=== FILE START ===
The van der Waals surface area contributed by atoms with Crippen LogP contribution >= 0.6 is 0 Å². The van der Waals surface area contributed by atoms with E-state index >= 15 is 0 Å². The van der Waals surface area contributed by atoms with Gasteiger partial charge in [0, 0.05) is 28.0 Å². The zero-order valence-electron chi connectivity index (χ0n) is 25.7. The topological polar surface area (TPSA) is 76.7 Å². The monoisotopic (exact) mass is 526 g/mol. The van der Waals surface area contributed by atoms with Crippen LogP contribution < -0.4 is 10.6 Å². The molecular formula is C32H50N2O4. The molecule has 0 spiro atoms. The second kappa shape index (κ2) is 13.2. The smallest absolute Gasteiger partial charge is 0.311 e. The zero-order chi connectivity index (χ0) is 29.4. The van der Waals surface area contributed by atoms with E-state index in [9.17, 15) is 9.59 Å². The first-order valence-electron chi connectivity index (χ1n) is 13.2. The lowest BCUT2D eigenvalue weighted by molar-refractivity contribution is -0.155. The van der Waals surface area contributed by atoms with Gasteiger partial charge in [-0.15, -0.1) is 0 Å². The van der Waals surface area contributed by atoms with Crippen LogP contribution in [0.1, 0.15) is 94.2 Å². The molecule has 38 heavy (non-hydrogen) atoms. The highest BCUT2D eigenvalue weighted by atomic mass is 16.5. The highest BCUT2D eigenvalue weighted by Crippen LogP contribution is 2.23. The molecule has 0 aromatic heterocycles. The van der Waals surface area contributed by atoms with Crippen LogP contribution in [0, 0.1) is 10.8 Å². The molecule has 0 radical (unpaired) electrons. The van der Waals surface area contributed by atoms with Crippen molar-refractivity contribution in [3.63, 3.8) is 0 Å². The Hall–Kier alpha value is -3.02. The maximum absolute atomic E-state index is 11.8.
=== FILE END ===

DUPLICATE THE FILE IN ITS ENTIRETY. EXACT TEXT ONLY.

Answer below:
The van der Waals surface area contributed by atoms with Crippen LogP contribution >= 0.6 is 0 Å². The van der Waals surface area contributed by atoms with E-state index >= 15 is 0 Å². The van der Waals surface area contributed by atoms with Gasteiger partial charge in [0, 0.05) is 28.0 Å². The zero-order valence-electron chi connectivity index (χ0n) is 25.7. The topological polar surface area (TPSA) is 76.7 Å². The monoisotopic (exact) mass is 526 g/mol. The van der Waals surface area contributed by atoms with Crippen LogP contribution < -0.4 is 10.6 Å². The molecular formula is C32H50N2O4. The molecule has 0 spiro atoms. The second kappa shape index (κ2) is 13.2. The smallest absolute Gasteiger partial charge is 0.311 e. The zero-order chi connectivity index (χ0) is 29.4. The van der Waals surface area contributed by atoms with E-state index in [9.17, 15) is 9.59 Å². The first-order valence-electron chi connectivity index (χ1n) is 13.2. The lowest BCUT2D eigenvalue weighted by molar-refractivity contribution is -0.155. The van der Waals surface area contributed by atoms with Gasteiger partial charge in [-0.15, -0.1) is 0 Å². The van der Waals surface area contributed by atoms with Crippen LogP contribution in [0.1, 0.15) is 94.2 Å². The molecule has 38 heavy (non-hydrogen) atoms. The highest BCUT2D eigenvalue weighted by atomic mass is 16.5. The highest BCUT2D eigenvalue weighted by Crippen LogP contribution is 2.23. The molecule has 0 aromatic heterocycles. The van der Waals surface area contributed by atoms with Crippen LogP contribution in [0, 0.1) is 10.8 Å². The molecule has 0 radical (unpaired) electrons. The van der Waals surface area contributed by atoms with Crippen molar-refractivity contribution in [3.63, 3.8) is 0 Å². The Hall–Kier alpha value is -3.02. The maximum absolute atomic E-state index is 11.8.